How deep is the well?

In one episode of the television series Time Team, the indefatigable archaeologists want to measure the depth of a mediaeval well. They drop something into it and time its fall, which takes an amazingly long six seconds. You hear it clattering its way down for ages. They come dangerously close to calculating the depth using Newton’s laws of motion, but cop out at the last moment and use three very long tape measures joined together instead.

The formula they very nearly state is

$s=\frac{1}{2}gt^{2}$

where s is the distance travelled under gravity, falling from rest, and g is the acceleration due to gravity. It applies when air resistance can be ignored. This formula was discovered experimentally by Galileo Galilei and later generalized by Isaac Newton to describe motion under the influence of any force.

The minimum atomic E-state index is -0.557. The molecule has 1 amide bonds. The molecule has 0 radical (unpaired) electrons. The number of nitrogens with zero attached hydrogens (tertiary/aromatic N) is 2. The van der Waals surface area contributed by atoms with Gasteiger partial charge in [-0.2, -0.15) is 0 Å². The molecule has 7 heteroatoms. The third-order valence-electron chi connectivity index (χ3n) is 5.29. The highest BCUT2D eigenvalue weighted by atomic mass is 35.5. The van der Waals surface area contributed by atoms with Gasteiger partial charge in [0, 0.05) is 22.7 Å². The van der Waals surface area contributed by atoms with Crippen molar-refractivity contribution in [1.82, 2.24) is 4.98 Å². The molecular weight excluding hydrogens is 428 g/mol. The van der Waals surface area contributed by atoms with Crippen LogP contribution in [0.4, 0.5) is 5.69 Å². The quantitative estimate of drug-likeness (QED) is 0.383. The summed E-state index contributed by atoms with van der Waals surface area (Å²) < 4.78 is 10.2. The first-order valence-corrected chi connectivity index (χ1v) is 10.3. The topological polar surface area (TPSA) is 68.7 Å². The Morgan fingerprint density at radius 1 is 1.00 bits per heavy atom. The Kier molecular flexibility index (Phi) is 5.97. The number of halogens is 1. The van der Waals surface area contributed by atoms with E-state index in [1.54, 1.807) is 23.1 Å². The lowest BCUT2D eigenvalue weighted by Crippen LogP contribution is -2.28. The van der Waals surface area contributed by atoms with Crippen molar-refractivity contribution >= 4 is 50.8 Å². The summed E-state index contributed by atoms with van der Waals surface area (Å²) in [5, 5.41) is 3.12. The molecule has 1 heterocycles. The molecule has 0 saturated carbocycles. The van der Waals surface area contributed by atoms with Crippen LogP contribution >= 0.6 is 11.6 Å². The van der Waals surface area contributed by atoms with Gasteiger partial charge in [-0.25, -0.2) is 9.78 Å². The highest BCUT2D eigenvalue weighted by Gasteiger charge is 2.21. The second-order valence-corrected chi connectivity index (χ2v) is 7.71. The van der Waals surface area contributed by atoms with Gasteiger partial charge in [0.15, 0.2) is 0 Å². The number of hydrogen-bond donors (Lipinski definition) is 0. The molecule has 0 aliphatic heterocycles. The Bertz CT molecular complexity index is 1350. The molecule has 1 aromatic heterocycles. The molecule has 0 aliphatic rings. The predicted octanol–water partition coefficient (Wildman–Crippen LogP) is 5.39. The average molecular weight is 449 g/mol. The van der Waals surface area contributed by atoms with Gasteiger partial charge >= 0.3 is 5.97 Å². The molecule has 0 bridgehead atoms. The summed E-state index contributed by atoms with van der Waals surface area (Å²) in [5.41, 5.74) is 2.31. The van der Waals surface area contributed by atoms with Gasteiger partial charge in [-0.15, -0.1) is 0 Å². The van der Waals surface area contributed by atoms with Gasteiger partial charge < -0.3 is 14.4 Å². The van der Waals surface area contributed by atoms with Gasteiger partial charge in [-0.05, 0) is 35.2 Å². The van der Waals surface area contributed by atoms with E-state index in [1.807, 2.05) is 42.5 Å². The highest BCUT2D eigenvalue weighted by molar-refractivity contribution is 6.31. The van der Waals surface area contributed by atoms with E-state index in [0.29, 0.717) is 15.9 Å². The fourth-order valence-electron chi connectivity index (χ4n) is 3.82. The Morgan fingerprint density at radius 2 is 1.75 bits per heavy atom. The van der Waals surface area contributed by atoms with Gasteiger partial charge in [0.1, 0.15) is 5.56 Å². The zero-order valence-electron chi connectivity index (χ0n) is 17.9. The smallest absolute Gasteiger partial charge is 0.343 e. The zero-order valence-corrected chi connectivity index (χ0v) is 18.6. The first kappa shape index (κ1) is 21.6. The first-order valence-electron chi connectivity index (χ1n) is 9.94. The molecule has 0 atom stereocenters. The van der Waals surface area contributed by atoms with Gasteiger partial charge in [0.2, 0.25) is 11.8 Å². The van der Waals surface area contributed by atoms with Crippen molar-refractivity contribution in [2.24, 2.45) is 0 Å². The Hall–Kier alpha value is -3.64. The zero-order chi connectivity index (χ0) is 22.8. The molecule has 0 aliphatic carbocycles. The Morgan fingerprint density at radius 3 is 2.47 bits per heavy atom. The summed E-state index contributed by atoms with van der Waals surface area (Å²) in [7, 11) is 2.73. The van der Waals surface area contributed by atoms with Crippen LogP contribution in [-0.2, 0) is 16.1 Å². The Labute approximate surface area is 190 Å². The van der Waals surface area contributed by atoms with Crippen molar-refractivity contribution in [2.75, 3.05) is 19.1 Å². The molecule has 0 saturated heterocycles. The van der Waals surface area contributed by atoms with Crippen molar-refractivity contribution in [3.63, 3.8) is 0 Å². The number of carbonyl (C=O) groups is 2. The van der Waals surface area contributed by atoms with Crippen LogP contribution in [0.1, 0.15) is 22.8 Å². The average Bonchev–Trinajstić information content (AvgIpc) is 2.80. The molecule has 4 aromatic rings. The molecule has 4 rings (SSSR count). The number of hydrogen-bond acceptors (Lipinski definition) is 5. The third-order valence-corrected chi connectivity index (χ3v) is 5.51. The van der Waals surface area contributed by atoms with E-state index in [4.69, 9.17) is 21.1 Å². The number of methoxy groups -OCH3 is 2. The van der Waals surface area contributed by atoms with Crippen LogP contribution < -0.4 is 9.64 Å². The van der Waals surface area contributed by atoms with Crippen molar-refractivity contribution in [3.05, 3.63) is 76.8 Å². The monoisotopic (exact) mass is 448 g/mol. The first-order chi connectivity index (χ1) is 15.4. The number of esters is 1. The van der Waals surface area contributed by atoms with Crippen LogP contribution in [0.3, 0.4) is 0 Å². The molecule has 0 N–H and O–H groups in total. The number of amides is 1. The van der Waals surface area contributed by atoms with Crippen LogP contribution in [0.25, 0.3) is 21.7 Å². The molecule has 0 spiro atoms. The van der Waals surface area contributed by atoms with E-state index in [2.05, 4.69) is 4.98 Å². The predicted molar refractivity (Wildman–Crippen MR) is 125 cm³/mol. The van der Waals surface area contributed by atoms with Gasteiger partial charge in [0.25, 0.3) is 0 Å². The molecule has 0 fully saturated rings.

Taking $g= 10 m s^{-2}$how deep is the well?

You’ve got three days to do it.

Ref: Prof Ian Stewart’s Cabinet of Mathematical Curiosities.

More treasures coming from Prof Stewart’s cabinet for us later,

Nalin Pithwa

One Comment

1. Anubhav Clancy Singh
Posted July 11, 2016 at 10:52 am | Permalink | Reply

It might be more than a month overdue, but better late than never, right?
S=(1/2)*10*(6^2), which gives S to be 180m.

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